Hydration 2 A drink bottle and a Platy does the trick for me overall
Total weight in oz for my basic pre-packed kit: 50.5 oz / 3 lbs 1.5 oz Well, I guess I should purchase a different fleece, lighten the headlamp, magically place the compass in my pocket,  and not list an additional bottle for bragging rights to get under 3 lbs total. 😉

And other items I’ll swap in and out depending on what I am doing, time of the year, or the type of day hike:

Montbell Trekker Rain Pants 7.5 For consistent cold and rainy conditions. Again, Red Ledge makes a budget alternative.
Hillsound Trail Crampon Ultra Spikes 14 Useful and needed for icy hiking during Colorado Plateau winters
Guide Kit 25 See above for more details. The Wag Bags and emergency ponchos are 10 oz of this total.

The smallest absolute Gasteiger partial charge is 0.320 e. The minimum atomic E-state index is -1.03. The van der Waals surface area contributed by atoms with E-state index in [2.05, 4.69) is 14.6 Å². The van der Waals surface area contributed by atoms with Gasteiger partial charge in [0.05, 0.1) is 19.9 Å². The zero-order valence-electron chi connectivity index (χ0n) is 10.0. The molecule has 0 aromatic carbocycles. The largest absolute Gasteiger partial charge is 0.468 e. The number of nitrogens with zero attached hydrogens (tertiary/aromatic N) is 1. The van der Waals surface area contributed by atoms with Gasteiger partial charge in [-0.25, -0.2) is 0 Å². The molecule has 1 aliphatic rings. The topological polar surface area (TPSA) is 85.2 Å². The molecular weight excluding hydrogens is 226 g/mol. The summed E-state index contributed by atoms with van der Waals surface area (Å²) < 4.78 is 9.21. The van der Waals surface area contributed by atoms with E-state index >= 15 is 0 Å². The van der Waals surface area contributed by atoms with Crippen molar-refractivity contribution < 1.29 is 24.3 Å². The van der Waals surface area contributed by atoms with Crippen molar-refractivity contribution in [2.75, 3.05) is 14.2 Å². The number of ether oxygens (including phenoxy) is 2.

Bullet-style Thermos 18 Hot coffee, chai, or mocha makes the weight penalty worth it during a cold day of hiking.


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Lyle Gordon
4 years ago

Good advice, I always carry my headlamp, has come in very handy a few times. One particular moment was my first visit to Pinnacles national park, a guy in front of me was stopped and asked if I had a flashlight as there was a cave ahead. I popped out my headlamp and we both safely traversed the quite interesting cave.

4 years ago

Agree. I always have a smaller version of my overnight backpack ready to go. All I check are food and water, because nothing co-exists with the big pack.

For that matter, with only a couple additional exceptions, my big pack is always ready to go too.